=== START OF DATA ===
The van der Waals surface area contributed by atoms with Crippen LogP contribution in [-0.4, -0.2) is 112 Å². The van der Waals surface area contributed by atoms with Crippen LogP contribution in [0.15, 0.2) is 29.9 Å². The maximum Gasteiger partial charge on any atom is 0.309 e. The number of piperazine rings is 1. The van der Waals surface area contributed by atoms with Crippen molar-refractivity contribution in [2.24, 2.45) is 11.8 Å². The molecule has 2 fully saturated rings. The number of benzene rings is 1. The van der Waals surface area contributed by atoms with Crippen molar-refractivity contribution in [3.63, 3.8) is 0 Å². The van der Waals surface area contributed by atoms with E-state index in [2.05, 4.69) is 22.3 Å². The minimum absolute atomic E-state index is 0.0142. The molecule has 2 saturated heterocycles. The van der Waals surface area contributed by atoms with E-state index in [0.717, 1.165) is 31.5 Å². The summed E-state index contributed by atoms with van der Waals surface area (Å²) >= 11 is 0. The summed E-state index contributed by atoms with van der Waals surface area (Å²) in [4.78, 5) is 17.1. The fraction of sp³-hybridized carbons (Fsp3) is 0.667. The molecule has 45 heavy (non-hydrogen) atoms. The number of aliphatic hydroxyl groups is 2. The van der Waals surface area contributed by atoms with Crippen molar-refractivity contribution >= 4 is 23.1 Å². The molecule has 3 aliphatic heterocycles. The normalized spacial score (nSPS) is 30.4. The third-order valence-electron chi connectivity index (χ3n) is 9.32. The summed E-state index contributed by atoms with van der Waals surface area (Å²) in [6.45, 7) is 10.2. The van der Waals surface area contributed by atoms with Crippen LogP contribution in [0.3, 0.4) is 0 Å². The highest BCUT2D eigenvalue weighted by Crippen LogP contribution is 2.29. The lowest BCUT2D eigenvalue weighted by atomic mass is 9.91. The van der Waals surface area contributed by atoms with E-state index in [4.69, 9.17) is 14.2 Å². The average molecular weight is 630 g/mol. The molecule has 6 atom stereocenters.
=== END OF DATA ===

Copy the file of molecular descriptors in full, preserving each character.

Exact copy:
The van der Waals surface area contributed by atoms with Crippen LogP contribution in [-0.4, -0.2) is 112 Å². The van der Waals surface area contributed by atoms with Crippen LogP contribution in [0.15, 0.2) is 29.9 Å². The maximum Gasteiger partial charge on any atom is 0.309 e. The number of piperazine rings is 1. The van der Waals surface area contributed by atoms with Crippen molar-refractivity contribution in [2.24, 2.45) is 11.8 Å². The molecule has 2 fully saturated rings. The number of benzene rings is 1. The van der Waals surface area contributed by atoms with Crippen molar-refractivity contribution in [3.63, 3.8) is 0 Å². The van der Waals surface area contributed by atoms with E-state index in [2.05, 4.69) is 22.3 Å². The minimum absolute atomic E-state index is 0.0142. The molecule has 2 saturated heterocycles. The van der Waals surface area contributed by atoms with E-state index in [0.717, 1.165) is 31.5 Å². The summed E-state index contributed by atoms with van der Waals surface area (Å²) >= 11 is 0. The summed E-state index contributed by atoms with van der Waals surface area (Å²) in [4.78, 5) is 17.1. The fraction of sp³-hybridized carbons (Fsp3) is 0.667. The molecule has 45 heavy (non-hydrogen) atoms. The number of aliphatic hydroxyl groups is 2. The van der Waals surface area contributed by atoms with Crippen molar-refractivity contribution >= 4 is 23.1 Å². The molecule has 3 aliphatic heterocycles. The normalized spacial score (nSPS) is 30.4. The third-order valence-electron chi connectivity index (χ3n) is 9.32. The summed E-state index contributed by atoms with van der Waals surface area (Å²) in [6.45, 7) is 10.2. The van der Waals surface area contributed by atoms with Crippen LogP contribution in [0.3, 0.4) is 0 Å². The highest BCUT2D eigenvalue weighted by Crippen LogP contribution is 2.29. The lowest BCUT2D eigenvalue weighted by atomic mass is 9.91. The van der Waals surface area contributed by atoms with E-state index in [4.69, 9.17) is 14.2 Å². The average molecular weight is 630 g/mol. The molecule has 6 atom stereocenters.